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UP got Harry incredibly UP!!!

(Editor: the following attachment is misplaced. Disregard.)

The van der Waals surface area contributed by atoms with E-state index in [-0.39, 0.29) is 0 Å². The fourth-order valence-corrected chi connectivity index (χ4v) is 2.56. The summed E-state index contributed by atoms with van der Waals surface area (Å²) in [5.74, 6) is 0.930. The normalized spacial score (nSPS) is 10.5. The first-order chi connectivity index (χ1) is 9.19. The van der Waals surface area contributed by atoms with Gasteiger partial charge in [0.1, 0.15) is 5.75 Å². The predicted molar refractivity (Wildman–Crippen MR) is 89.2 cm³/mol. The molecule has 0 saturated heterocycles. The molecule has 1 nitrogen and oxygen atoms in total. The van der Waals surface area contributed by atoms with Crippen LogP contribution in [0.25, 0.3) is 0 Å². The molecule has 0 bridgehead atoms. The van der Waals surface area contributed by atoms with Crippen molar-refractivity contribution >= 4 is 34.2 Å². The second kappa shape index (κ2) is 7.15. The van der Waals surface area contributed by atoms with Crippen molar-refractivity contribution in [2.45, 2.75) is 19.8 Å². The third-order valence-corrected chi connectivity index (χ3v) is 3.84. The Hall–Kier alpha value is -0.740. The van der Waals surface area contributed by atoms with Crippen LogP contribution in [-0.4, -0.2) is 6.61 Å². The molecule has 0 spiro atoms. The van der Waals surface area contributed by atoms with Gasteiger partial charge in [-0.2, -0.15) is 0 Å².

Masterpiece is such an over used phrase when it comes to PIXAR – because if very nearly every film is either almost a masterpiece, a simple masterpiece or a heartbreakingly brilliant masterpiece – the meaning is drained from the word and the only adjective I’m left with to describe one their films is to simply state… it is a Pixar Movie – and that carries the weight of its own realized expectations. UP isn’t quite the film that I thought it was. About 4 days ago – an Austin friend ran into me at CHUYs after she had gotten into the UP screening – and stated how much she was looking forward to it, but she was slightly nervous having seen the 45 minutes we’d seen at BNAT over 6 months ago. What if it doesn’t live up? And all of a sudden a thought hit me. What if they kill Carl? The old man. What if they build that character up and kill him? I got nervous. Very nervous. In the first 45 minutes – I had already formed an attachment that made me think of Carl as an amalgam of my own father and grandfather – and are they going to carve my heart out? Will they kill every boy & girl’s grandfather on screen and force the little kids to grapple with the weight of simple mortality? Worse. Will they reawaken that fear in me? PIXAR films flirt with dangerous territory, but often guide us in the general direction of security and the hope of a happy ending. However, there was something about that first 45 minutes that had me feel that there could be a dark twist ahead. And I was right about the dark twist, only… not exactly, but incredibly satisfied. CARL is an old man. He comes from a great generation – having had a long and happy life with the woman of his dreams. Now he’s on his last days, he feels alienated by the world beyond his house. Closed in by the booming society that has supplanted his old neighborhood in lieu of skyscrapers and suits. His life has apparently been fairly uneventful, but filled and powered by childhood dreams. You remember those. The dreams you had as a child that perhaps many of you followed for an indeterminate period of time, before realizing that you didn’t have the math and science to be an astronaut – and the space program has never been as ambitious as a little boy’s dreams… at least it hasn’t been since I was a small boy. In the contest for tickets – I had people that dreamt of being comic artists, film critics, torch singers in smoky clubs, Pixar animators, archeologists, President and so on. There were the folks that wanted to bio-engineer dinosaurs and mythological creatures, that wanted to be bit by a radioactive spider or realize that they came from the planet Krypton – and in a lot of the replies there was a sadness about themselves. Even though there were many youngsters – much younger than me – they already felt the compromise of a realistic life. A life where bills grow, accidents and health create debt and jobs can be lost. But they’re also blessed with families they love, a boyfriend, girlfriend, husband or wife – and they’ve found a life they love that they couldn’t have dreamt of as a kid, because kids rarely dream maturely. I know this seems off topic, but in reality – the first 45 minutes deals with a lot of these sorts of issues. It does it with an economy of exposition that will shame most every screenwriter in the business. They show us life, rather than explain it. They show us love, regret, ambition, loss and the power of dreams without ever verbalizing a single conversation. It is… frankly humbling. There are no long pointless sequences that abandons our main characters in place of a pop culture gag that does not advance the story – and frankly – that’s the biggest difference between PIXAR and just about everyone else. They understand humor inherent to the material and the story – and they realize that it is all about buying into these characters – and that the character isn’t just Carl Fredricksen… but little Russell – the Wilderness Explorer looking for his ASSISTING THE ELDERLY badge. In the first 45 minutes, I didn’t know if I believed in his character or not. I was fond of him. I liked him, but I wondered if he was ever going to be more than his uniform and age. Would they explore what makes the sidekick character need a side to kick from? Yes, they do. And it isn’t a softball pitch either. It has the emotional resonance every bit the equal of Mr Fredricksen. There’s a reason behind this boy’s passions – and a reason for his over-compensating need to please. And it absolutely makes the film soar higher than it’s fictional house and balloons. The structure of the film is based in many ways upon two of my favorite RKO films that were filmed concurrently. KING KONG and THE MOST DANGEROUS GAME. Even though the first act plays much more like the first act of IT’S A WONDERFUL LIFE. Like KING KONG – it takes our characters about 45 minutes to get to the “island” or the “Escarpment” that this film has as its reality based fantasy locale. In that 45 minutes – they introduce our main characters, create their initial bonds and conflicts – and gives them a reason for their adventure. In this way – it also reminds one of THE WIZARD OF OZ – especially with the montage STORM sequence that is very very evocative of that classic Tornado sequence – minus silly things going by the window. Once they reach the Escarpment – they find they’ve landed in an area on the opposite side from where Carl’s wife had dreamt of their “club house” being – and suddenly Carl and Russell must FITZCARRALDO that house to its proper place. Along the way they meet an amazing bird that Russell names KEVIN and a talking dog that informs him that his name is DUG – voiced by UP writer and co-director Bob Peterson with sublime perfection. And it is that much that was screened at BNAT in rough story board, early rough animation and some close to finished animation. Finished – this period of the film has introduced us to our main characters and our place of action and purpose of action. In very nearly the next scene – we’re introduced to a whole lot of conflict and a great deal of unforeseen situations. My favorite of these involves the other human character of the vanished great explorer that Carl worshipped with his wife… CHARLES MUNTZ – voiced by Christopher Plummer – but evoking a visual check from Kirk Douglas by way of Leslie Banks’ Count Zaroff. Like in that last reference’s movie – there’s a point during dinner where everything about the direction of the film turns. And it does turn dark. Not so dark as to warp children – but definitely it turns into a film where life is risked and lost and it is tense as hell. Spoiling the last act of the film would be a crime. Mainly because it unfolds so beautifully, so perfectly that it just makes you cheer. There really seems like there’s nothing left unexplored – and I can’t believe just how good it all comes together. Many people were critical of the last act of WALL-E, and while I get what they’re talking about – I disagree. The last act of UP is supremely entertaining in the kind of way that the last act of MONSTERS, INC and FINDING NEMO and TOY STORY 2 end. The relationships and situations are all absolutely earned through the empathy that the film builds with the characters, the economy of exposition and through tension. In fact – the dinner scene for some reason evoked the meeting scene in OUT OF THE PAST with Mitchum and Douglas… only imagine if Jack Lemmon & Walter Matthau’s love child (Carl voiced by Ed Asner) was facing off against an elderly Kurt Douglas (pre-stroke). It is shot with heavy film noir-esque shadows and the nefarious reveal has the weight of that great turn scene of Count Zaroff. It is at this point that the film just doesn’t stop. Suddenly – we’re in full on chase/threat/rescue/hero/helpless/panic excitement mode! Because you care about the characters I found myself near breathless through these action scenes, which have the gleeful invention of a great Nick Park action sequence! After the film – the audience was glowing. It was as if each and every last one of us were 3 feet tall, tiptoeing into our childhood living room on Christmas morning and found our heart’s desire with a big bow on it and with balloons! Lots of balloons. This film isn’t a specified fetish film like MONSTERS, INC, THE INCREDIBLES, WALL-E, CARS, TOY STORY, A BUG’S LIFE or even RATATOUILLE. This is a human adventure primarily – without the obvious childhood fetish item. The fanciful elements concern talking dog collars, giant crazy bird critter and a balloon powered floating house. Otherwise – you’re dealing with humans – humans that have been hurt, have desires, motivations and problems. And nothing could be better. With STAR TREK, UP and DRAG ME TO HELL – this May we have 3 completely different types of perfect BIG films. And I’ll be damned if I can figure out from a single viewing which I love most! And that is something I find incredibly fortunate to be afflicted with. That I’m talking about KING KONG, OUT OF THE PAST, IT’S A WONDERFUL LIFE, THE MOST DANGEROUS GAME, FITZCARRALDO along with the best of Pixar’s films… well it tells you how fondly I regard this film. Pete Docter has made another incredibly wonderful PIXAR film! P.S. I’ll be writing a separate piece on PARTLY CLOUDY, the short film that preceded the feature later tonight… possibly. It is possibly the most iconic short they’ve yet made. But like I said – more on that later!